How wrong was that decision?
What is the key lesson from all of this? I will never, ever, again review a film I have not seen in its entirety. Never. Ever. Laura was right: That sort of thing is seized upon as a practice, not an exception. Already you can learn here and there on the web that I support Creationism. (See my blog entry, "This is the dawning of the Age of Credulity.") Soon, I am sure, you will be able to read, "Ebert reviews movies after only watching eight minutes of them."
What have you done now? I have done what I should have done in the first place, and viewed the entire movie (97 minutes of film, 7 minutes of credits). I have appended my new review to the end of the original review, which I am honor-bound to retain in its original, uncorrected state. I have added a preface asking readers to consult my two blogs on the subject.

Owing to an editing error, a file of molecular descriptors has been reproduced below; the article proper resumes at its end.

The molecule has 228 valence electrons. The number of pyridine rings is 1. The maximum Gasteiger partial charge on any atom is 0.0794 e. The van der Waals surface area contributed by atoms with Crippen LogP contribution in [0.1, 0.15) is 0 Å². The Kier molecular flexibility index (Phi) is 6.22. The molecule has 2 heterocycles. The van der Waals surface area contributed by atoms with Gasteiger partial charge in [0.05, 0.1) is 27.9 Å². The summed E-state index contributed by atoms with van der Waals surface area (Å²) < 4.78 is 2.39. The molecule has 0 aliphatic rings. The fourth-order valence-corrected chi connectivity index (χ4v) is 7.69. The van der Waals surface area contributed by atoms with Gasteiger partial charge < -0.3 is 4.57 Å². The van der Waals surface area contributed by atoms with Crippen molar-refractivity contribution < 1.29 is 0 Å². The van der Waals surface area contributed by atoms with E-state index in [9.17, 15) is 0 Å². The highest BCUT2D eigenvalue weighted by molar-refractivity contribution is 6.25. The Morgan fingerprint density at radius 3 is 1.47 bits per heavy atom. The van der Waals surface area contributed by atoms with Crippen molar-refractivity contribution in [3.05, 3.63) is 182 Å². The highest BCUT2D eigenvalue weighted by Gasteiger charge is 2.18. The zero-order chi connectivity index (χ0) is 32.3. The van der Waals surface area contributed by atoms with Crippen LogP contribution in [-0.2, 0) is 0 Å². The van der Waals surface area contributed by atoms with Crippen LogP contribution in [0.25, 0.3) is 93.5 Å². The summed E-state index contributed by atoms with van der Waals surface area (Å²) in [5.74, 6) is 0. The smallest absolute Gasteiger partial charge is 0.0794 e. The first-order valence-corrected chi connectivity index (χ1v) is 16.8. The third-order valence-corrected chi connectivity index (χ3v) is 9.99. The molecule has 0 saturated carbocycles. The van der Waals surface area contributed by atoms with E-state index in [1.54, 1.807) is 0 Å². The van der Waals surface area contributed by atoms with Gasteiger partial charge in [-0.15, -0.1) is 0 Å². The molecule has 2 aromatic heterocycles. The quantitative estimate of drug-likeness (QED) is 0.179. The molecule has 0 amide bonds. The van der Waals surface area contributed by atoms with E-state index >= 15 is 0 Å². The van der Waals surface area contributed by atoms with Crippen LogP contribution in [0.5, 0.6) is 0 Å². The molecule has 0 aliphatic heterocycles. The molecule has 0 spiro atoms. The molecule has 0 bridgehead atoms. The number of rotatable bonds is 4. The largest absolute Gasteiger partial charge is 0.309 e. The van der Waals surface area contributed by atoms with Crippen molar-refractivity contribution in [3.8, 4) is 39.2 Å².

Your final thoughts? I must apologize to writer-director Stewart Wade, his actors and his crew. They did nothing to deserve this. For them it must have been like a drive-by shooting. Among the comments, there is one from a reader who spoke with a young woman after seeing the film. She loved it. I guess she was near tears. It meant a lot to her. "I have two moms," she said. I feel like a jerk. In even my negative reviews, I try to give some sense of why you might want to see a film even if I didn't admire it. Here, I failed.